We start early, woken by the keen energy of other Camino pilgrims and greeted outside by a star, falling through crisp, dark sky. Since we began our walk, the moon has waned from a full, bright round to craggy quarter. A dirt road takes us around lanes, between village homes still quiet with sleep, until we reach an intersection where a highway, already busy at this early hour, leads us precariously onward. Spooked by huge trucks passing at fierce speed, we’re relieved to see the beckoning lights of a cafe, countertop replete with warm empanadas, fresh croissants and an almond cake named for Saint Santiago. As we offer our credential booklets for the pligrim’s stamp I wonder, are cafes the new churches?
Although there is some sadness in this being the final section in our Camino Way, my feet will be glad to finish. These past few days, I’ve been walking with the assistance of efficient painkillers that I’m pretty sure were not available to the first pilgrims in mediaeval times. Blisters upon blisters upon blisters. Ouch. I blame the asphalt roads – hard and unyielding to human feet. There are too many of these for me. I prefer the quiet of forests which, being full of eucalypts, are achingly reminiscent of our time in the forests of Tasmania. Imported to control erosion and as fast-growing timber, eucalypts are causing havoc in Portugal, covering up to 7% of the land. As in Australia, they make great fuel for forest fires, and as climate change ramps up the summer temperatures, both these countries are re-considering how to manage these magnificent trees.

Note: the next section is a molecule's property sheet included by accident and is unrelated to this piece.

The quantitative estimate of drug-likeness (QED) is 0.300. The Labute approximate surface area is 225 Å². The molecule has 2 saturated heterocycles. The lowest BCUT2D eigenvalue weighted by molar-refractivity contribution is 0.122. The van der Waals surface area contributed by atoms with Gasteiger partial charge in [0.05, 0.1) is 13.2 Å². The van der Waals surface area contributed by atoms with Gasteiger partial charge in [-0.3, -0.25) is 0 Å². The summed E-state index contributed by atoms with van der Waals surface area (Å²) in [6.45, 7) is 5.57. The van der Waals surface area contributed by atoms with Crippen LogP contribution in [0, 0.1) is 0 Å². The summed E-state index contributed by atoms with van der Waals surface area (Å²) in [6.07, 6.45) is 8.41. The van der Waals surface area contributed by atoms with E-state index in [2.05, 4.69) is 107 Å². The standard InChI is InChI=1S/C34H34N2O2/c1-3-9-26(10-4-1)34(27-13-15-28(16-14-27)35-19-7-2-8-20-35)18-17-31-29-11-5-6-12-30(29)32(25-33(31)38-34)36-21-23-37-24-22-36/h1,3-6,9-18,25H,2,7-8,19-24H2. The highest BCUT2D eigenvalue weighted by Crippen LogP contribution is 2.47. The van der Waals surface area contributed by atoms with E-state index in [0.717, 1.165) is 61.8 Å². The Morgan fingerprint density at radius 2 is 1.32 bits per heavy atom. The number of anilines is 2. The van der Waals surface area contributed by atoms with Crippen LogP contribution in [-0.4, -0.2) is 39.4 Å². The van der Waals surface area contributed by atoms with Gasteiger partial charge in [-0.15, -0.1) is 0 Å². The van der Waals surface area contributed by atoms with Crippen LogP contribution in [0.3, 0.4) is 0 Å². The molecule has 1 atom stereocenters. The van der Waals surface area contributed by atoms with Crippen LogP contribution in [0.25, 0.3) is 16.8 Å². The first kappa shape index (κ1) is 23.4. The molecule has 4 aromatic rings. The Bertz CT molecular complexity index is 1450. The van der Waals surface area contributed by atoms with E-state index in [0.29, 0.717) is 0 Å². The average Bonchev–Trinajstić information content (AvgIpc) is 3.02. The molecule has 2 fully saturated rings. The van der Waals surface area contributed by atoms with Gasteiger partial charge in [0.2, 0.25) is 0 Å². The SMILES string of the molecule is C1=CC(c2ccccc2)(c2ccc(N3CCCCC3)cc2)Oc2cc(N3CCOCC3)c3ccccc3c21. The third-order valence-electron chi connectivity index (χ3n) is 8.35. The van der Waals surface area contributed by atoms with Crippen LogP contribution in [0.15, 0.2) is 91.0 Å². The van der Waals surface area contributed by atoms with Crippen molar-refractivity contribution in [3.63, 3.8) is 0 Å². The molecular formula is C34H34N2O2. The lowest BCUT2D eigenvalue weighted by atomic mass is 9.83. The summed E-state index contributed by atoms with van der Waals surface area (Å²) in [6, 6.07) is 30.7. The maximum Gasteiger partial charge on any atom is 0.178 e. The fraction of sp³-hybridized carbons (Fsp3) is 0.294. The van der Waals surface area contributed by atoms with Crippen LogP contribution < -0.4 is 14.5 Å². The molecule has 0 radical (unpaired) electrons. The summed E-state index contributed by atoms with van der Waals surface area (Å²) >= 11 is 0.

Stepping aside from the path, we lie down on dry, sweet-smelling leaf litter and gaze up through the cathedral of trees to a denim blue patch of sky. After a scramble for beds at the auberge on the first two days, we took the decision from then on to book ahead and skip the stress. After all, what Way does not include time to stand and stare? In addition to soulful wayside dreamings, my companions and I make time for daily reflections. These practices add richness and meaningfulness to our journey – an inner element to weave alongside the outer scenery.
During the tough bits, I plugged one ear into my i-pod and listened to The Good People by Hannah Kent. Kent iridescently imagines rural Ireland in the 1800s when the local “doctress” – a local medicine woman – finds her ‘old ways’ outlawed by the church. Treading these ancient Galician pathways graced with autumn fruits and nuts, elderberries, blackberries and hedgerow mint, I am reminded how the land holds so many cures for our ills and how women were mostly the ones who held the knowledge of how to use them. It was a male-dominated clergy who helped push them out and a patriarchal university system which monopolised the medical profession to which women – no matter how skilled or priviliged – were not admitted. What was I doing then, walking along a Christian pilgrim route? And amongst the masculine icons, where were the peregrinas – the symbols of female power? I sit quietly in a wayside chapel to contemplate this, but am interrupted by a babble of pilgrims, bustling into the chapel to take pictures and gather a stamp for their Camino credencial. Once again I question – what am I doing here, hoping for a spiritual experience at a time when the spiritual path has been replaced by the route to the next coffee shop?
The following morning, we arrive in Pontevedra, its ancient town centre now lauded for extensive pedestrianisation. Walking the quiet streets, we are drawn into a rounded church where, to my surprise, the image of a woman gazes down at us from the vestry. The frieze above her depicts a donkey on which rides a pregnant woman. In this way, the elegant Capela da Virxe Peregrina seems to answer my question. Yes, there is still magic to be found on the Camino and yes, it’s available for all of us.